All patients will IBS should have already tried to eliminate all lactose from their diets to see if their symptoms improve.  That should be the case now rather than later.  Some patients will notice specific foods that worsen their IBS symptoms, and all IBS patients should keep a food diary for 2-3 months and note all foods and all symptoms in that diary.  The trends can be reviewed and those foods that worsen symptoms be avoided.  Again, this should be done now rather than when there is limited choice in foods.  Food allergies can often be a cause of or exacerbate IBS symptoms, and if you have IBS get your lab panel done now to see if food allergies are one of the causes of your symptoms.  Be sure the panel includes gluten, which is another source of IBS symptoms for some patients.  Some other foods that are thought to worsen some IBS patients include:  fructans, galactans, fructose, sobitol, xylitol, mannitol, and even fiber.  The diary should help to clue a patient in if these worsen or cause their symptoms.

Physical activity does help many, but not all patients with IBS.  Moderate physical activity is recommended for patients with IBS symptoms, and in a study those that did exercise improved and worsened less than the patients that were inactive.  Psychosocial therapies can help some patients, but the politics really kick in when you recommend hypnosis, biofeedback, and psychotherapy to a patient with stomach problems.  These treatments will obviously not be available WTSHTF.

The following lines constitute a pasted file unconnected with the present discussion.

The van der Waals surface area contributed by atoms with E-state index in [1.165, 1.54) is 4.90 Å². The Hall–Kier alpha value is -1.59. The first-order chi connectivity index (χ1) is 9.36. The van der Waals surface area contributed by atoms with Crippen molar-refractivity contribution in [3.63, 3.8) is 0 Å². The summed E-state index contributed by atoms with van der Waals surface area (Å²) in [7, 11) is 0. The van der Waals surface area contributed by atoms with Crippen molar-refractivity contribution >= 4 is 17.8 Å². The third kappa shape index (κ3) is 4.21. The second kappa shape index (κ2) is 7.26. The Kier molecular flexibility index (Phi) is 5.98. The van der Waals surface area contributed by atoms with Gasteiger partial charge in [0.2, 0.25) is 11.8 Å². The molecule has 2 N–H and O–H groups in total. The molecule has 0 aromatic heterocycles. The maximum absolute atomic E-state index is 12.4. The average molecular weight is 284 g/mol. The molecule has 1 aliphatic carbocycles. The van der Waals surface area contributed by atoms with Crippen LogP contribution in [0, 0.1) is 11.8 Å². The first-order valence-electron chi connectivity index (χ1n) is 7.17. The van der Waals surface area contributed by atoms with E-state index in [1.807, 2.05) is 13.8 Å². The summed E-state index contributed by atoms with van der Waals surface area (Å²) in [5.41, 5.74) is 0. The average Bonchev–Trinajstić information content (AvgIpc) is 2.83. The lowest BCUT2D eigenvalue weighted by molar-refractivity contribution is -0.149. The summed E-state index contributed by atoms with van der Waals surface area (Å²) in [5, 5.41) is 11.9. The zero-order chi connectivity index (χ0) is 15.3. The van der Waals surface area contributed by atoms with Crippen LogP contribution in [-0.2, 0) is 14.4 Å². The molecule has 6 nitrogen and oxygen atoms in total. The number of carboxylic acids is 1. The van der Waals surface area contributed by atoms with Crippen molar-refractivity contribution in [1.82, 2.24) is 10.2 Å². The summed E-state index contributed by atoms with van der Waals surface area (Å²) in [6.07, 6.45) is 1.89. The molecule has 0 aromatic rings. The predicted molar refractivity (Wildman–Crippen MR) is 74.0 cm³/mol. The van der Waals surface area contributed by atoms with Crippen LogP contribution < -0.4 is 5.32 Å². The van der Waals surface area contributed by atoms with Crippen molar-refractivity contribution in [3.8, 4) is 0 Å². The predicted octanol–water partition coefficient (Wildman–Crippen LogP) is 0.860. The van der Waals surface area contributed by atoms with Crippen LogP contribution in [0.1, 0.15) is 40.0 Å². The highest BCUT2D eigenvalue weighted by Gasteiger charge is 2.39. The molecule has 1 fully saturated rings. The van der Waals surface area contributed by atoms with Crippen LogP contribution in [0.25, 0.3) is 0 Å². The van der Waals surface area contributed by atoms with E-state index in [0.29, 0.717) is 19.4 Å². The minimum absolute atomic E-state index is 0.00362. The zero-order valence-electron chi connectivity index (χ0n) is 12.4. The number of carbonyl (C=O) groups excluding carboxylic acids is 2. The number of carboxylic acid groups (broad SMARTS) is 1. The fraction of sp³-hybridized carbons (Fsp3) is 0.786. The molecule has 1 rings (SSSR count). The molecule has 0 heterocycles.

Medications really are a last resort for the management of IBS, and any medicine is only to be used with the lifestyle and diet recommendations already reviewed above.  Any medication would have to be life-long and there is a lack of any convincing evidence of therapeutic benefit.  That being said, there are many IBS patients out there that take medications that truly improve their quality of life.  Again, any management of IBS should be done now as trials of medications and adjustment of doses will not be possible at TEOTWAWKI.
So, what can a person do to plan for the future without a grid if they have moderate to severe IBS.  The plain answer is:  make sure you have completed all the steps to modify and control your IBS symptoms, then continue more of the same.  If you have IBS now and manage it with diet, stress reduction, and fluids; you will need to continue those things WTSHTF.  If you take a medication, either over the counter or prescription, and it helps manage your IBS. You should probably have stockpile quantities of those meds for when the grid is no more.  The message is pretty clear:  get moving on management of your IBS when the grid is up and you will be a lot better off if it does go down.  Like most prepping issues, planning ahead pays off ten-fold compared to the “what do we do now” approach.  Stay strong, – Dr. Bob

JWR Adds: A family member with chronic IBS reported that Peppermint, Anise, and Fennel teas allproved to be a tremendous relief. The great news is that you can grow your own peppermint, anise, and fennel in many climate zones. I recommend that you start growing a patch of each now, so you can help any IBS sufferers in your community. Just be careful not to let the anise spread–it can become a pernicious weed.

Dr. Bob is is one of the few consulting physicians in the U.S. who prescribes antibiotics for disaster preparedness as part of his normal scope of practice. His web site is: